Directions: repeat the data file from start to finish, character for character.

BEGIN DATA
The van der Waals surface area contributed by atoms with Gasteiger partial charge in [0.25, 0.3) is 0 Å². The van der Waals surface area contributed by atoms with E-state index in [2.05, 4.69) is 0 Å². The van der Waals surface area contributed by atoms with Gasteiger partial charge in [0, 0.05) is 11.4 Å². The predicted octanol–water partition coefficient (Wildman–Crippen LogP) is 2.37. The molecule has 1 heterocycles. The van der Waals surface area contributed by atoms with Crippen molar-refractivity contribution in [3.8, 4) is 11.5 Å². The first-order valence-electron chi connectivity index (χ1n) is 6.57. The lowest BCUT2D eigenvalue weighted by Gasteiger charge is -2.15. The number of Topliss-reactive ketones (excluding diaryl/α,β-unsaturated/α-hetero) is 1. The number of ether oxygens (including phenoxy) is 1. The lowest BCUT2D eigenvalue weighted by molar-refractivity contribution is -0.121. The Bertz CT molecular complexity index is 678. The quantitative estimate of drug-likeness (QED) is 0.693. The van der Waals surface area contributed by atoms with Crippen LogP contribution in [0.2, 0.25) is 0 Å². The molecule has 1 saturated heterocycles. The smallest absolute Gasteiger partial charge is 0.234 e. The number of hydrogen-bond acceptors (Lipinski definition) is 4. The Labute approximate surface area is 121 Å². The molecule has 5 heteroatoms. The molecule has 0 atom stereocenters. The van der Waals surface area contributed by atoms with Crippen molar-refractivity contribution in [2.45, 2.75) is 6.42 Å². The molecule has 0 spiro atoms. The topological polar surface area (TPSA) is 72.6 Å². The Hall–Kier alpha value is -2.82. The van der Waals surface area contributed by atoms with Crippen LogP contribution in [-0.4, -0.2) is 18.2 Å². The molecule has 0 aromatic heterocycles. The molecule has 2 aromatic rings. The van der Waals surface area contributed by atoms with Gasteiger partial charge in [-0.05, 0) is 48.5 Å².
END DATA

The van der Waals surface area contributed by atoms with Gasteiger partial charge in [0.25, 0.3) is 0 Å². The van der Waals surface area contributed by atoms with E-state index in [2.05, 4.69) is 0 Å². The van der Waals surface area contributed by atoms with Gasteiger partial charge in [0, 0.05) is 11.4 Å². The predicted octanol–water partition coefficient (Wildman–Crippen LogP) is 2.37. The molecule has 1 heterocycles. The van der Waals surface area contributed by atoms with Crippen molar-refractivity contribution in [3.8, 4) is 11.5 Å². The first-order valence-electron chi connectivity index (χ1n) is 6.57. The lowest BCUT2D eigenvalue weighted by Gasteiger charge is -2.15. The number of Topliss-reactive ketones (excluding diaryl/α,β-unsaturated/α-hetero) is 1. The number of ether oxygens (including phenoxy) is 1. The lowest BCUT2D eigenvalue weighted by molar-refractivity contribution is -0.121. The Bertz CT molecular complexity index is 678. The quantitative estimate of drug-likeness (QED) is 0.693. The van der Waals surface area contributed by atoms with Crippen LogP contribution in [0.2, 0.25) is 0 Å². The molecule has 1 saturated heterocycles. The smallest absolute Gasteiger partial charge is 0.234 e. The number of hydrogen-bond acceptors (Lipinski definition) is 4. The Labute approximate surface area is 121 Å². The molecule has 5 heteroatoms. The molecule has 0 atom stereocenters. The van der Waals surface area contributed by atoms with Crippen molar-refractivity contribution in [2.45, 2.75) is 6.42 Å². The molecule has 0 spiro atoms. The topological polar surface area (TPSA) is 72.6 Å². The Hall–Kier alpha value is -2.82. The van der Waals surface area contributed by atoms with Crippen LogP contribution in [-0.4, -0.2) is 18.2 Å². The molecule has 0 aromatic heterocycles. The molecule has 2 aromatic rings. The van der Waals surface area contributed by atoms with Gasteiger partial charge in [-0.05, 0) is 48.5 Å².